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Can you tell me why you would refuse to use a package manager, unless your intent is to distort the reality that apt-get or synaptic exist? :no:

Knock off the deliberate distortions.

I'm guessing that you've completely misunderstood me... Yes, package managers exist. Yes, they work great (for the most part). Can you use them to install every piece of software available for linux? No. Am I distorting the facts, no. That's a simple fact. In time, packages are added and then it's not a problem but the problem that I'm describing is how you cannot use any package manager that I've ever come across (apt, yum, portage, YaST, etc.) to get the latest software and install it without any hassle.

On that note, one of Linux's strengths (one of many), is that the package managers can keep packages updated -- not just the ones directly released by that distro (ex: Microsoft only updates Microsoft's software).

And on that note, I'm done. It's clear that there are Linux trolls abound on here and people with any rational sense of direction have long since left. Companies like Linspire exist for the very purpose of bridging the gap between "haves" (technical people that can comprehend and handle tweaks necessary to their systems) and "have nots" (ie: my parents and grandparents).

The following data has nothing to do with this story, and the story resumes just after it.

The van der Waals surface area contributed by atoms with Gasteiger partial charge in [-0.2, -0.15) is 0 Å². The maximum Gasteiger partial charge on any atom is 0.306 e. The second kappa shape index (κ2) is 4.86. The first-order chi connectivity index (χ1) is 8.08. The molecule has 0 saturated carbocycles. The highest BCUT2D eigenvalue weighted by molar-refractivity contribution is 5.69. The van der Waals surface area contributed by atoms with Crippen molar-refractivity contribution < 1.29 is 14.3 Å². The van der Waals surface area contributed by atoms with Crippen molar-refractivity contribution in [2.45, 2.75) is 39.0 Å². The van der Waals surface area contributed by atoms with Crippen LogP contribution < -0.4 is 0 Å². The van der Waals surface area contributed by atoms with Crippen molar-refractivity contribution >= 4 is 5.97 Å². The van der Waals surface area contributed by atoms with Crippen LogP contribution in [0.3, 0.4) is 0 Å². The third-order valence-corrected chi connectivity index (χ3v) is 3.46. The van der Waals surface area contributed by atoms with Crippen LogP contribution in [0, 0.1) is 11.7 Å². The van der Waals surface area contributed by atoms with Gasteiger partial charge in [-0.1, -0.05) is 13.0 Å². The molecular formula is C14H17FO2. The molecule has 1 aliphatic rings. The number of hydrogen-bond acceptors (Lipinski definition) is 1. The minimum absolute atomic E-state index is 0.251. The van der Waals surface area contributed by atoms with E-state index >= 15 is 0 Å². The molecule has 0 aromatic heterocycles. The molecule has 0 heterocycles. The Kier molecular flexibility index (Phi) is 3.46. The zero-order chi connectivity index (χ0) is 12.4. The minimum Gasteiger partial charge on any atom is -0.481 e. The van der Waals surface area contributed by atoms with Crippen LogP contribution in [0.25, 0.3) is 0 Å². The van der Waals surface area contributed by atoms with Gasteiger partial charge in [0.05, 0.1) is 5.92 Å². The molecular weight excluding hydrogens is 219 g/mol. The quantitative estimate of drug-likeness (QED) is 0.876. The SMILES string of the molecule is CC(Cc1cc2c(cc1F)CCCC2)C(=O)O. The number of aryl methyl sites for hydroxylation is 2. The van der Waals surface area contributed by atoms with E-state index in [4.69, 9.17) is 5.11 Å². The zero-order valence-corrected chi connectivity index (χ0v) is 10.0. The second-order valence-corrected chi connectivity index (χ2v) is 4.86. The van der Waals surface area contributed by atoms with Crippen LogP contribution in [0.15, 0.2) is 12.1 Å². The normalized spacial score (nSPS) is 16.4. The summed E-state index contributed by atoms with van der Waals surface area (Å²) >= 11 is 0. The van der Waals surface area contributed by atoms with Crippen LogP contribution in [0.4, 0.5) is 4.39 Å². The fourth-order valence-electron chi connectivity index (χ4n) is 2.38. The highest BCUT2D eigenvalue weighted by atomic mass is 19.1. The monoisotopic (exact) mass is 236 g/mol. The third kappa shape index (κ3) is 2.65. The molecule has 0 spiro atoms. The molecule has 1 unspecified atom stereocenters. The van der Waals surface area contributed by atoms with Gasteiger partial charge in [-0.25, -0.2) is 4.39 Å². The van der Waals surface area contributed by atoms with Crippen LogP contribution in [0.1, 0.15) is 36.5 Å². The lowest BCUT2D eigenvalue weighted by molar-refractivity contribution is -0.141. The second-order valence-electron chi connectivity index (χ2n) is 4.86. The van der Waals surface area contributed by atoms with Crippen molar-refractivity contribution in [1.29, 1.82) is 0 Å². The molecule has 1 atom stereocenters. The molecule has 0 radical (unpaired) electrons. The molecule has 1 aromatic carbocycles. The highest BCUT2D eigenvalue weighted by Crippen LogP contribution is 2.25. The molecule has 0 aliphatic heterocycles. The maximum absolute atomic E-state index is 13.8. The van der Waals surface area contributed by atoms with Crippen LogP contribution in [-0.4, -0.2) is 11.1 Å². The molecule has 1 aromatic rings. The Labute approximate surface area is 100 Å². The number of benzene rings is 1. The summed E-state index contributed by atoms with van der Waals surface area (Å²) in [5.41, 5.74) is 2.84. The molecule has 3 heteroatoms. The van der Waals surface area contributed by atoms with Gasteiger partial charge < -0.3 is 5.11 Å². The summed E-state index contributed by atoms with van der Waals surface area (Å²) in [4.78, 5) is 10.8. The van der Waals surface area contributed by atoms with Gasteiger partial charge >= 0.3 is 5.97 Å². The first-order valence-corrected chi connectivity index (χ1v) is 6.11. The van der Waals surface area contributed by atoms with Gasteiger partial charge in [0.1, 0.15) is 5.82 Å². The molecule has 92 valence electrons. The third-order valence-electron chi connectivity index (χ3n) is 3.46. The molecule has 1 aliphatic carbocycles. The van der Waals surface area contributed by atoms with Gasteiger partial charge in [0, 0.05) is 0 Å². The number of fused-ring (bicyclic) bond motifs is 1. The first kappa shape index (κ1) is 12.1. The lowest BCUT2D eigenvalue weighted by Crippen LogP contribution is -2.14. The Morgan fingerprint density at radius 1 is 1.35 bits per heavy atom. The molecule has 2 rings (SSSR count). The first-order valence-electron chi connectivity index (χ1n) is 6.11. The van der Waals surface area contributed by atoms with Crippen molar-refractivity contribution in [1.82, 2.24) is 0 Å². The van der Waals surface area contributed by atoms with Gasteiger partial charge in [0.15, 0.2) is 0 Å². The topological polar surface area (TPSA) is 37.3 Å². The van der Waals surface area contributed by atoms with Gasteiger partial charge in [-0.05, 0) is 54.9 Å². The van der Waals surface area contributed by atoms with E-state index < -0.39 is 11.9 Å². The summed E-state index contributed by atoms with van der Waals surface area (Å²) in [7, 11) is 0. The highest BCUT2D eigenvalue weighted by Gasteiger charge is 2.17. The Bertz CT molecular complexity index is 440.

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sanctified
Apart from gaming, name one thing I cannot do in Linux that you can do in Windows?

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Install ATI drivers with ease.

Have a proper design software without the need of emulation and all the compilation and tricks I need to do to run it and not a its full speed.

Modify, change, alter, and whatever synonim you choose without recompiling.

Seamless OS updates.

Should I go on?